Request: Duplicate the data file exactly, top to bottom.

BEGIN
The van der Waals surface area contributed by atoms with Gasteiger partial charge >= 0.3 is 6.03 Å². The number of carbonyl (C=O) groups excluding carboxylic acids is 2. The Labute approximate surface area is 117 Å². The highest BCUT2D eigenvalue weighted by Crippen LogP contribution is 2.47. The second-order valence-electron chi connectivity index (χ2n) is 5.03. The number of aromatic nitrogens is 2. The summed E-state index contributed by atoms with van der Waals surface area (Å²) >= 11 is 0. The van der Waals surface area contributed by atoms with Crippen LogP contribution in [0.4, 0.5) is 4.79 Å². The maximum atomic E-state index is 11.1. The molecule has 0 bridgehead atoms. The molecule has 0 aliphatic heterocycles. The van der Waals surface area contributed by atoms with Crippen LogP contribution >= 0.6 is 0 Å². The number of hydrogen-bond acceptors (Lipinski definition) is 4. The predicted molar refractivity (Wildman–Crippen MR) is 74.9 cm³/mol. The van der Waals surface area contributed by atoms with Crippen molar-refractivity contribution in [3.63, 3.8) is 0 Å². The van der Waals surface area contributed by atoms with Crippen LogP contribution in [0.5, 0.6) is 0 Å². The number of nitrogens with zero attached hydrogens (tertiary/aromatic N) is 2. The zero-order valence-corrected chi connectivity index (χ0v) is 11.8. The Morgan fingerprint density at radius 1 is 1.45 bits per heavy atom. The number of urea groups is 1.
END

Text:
The van der Waals surface area contributed by atoms with Gasteiger partial charge >= 0.3 is 6.03 Å². The number of carbonyl (C=O) groups excluding carboxylic acids is 2. The Labute approximate surface area is 117 Å². The highest BCUT2D eigenvalue weighted by Crippen LogP contribution is 2.47. The second-order valence-electron chi connectivity index (χ2n) is 5.03. The number of aromatic nitrogens is 2. The summed E-state index contributed by atoms with van der Waals surface area (Å²) >= 11 is 0. The van der Waals surface area contributed by atoms with Crippen LogP contribution in [0.4, 0.5) is 4.79 Å². The maximum atomic E-state index is 11.1. The molecule has 0 bridgehead atoms. The molecule has 0 aliphatic heterocycles. The van der Waals surface area contributed by atoms with Crippen LogP contribution >= 0.6 is 0 Å². The number of hydrogen-bond acceptors (Lipinski definition) is 4. The predicted molar refractivity (Wildman–Crippen MR) is 74.9 cm³/mol. The van der Waals surface area contributed by atoms with Crippen molar-refractivity contribution in [3.63, 3.8) is 0 Å². The van der Waals surface area contributed by atoms with Crippen LogP contribution in [0.5, 0.6) is 0 Å². The number of nitrogens with zero attached hydrogens (tertiary/aromatic N) is 2. The zero-order valence-corrected chi connectivity index (χ0v) is 11.8. The Morgan fingerprint density at radius 1 is 1.45 bits per heavy atom. The number of urea groups is 1.